Answered By: Brenda Ellis Last Updated: Dec 03, 2019 Views: 9
A journal article's unique DOI (digital object identifier) is a type of "permalink" (short for "permanent link") and can be found in the article itself or as part of its citation. If a DOI isn't given, check Crossref (or LibrarySearch, which uses Crossref). Keep in mind older articles might not have a DOI, as the system wasn't developed until the late '80s and many publishers did not adopt it immediately. In these cases, another permalink URL is generally used instead for the citation (for example JSTOR uses their own permalinks).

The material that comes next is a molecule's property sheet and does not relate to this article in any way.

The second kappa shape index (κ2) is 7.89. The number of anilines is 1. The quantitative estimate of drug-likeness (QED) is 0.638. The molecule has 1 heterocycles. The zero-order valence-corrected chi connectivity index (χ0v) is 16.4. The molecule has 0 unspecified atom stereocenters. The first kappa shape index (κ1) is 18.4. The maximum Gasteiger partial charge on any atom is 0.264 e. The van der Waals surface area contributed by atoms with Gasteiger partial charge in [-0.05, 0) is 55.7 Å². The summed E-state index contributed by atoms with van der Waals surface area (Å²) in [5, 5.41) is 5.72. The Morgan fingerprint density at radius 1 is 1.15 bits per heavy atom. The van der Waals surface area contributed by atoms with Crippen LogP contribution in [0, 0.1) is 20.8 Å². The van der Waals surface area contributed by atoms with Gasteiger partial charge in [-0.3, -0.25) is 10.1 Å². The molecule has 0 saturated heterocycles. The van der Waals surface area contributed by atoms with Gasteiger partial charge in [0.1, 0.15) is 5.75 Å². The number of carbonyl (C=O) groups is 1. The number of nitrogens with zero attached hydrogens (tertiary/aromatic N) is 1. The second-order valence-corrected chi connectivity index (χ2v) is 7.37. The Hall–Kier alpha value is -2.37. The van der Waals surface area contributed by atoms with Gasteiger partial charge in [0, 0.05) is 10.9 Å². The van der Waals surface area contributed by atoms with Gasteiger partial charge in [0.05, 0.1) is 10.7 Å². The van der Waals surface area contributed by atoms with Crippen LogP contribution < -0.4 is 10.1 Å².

Journals themselves have ISSNs (international standard serial number) which are similar to ISBNs for books. ISSNs make it easy to distinguish between journals with similar names or to find a journal that has had a title change. ISSNs are particularly useful for expediting interlibrary loan requests. If the ISSN is unknown, check Ulrich's serial directory.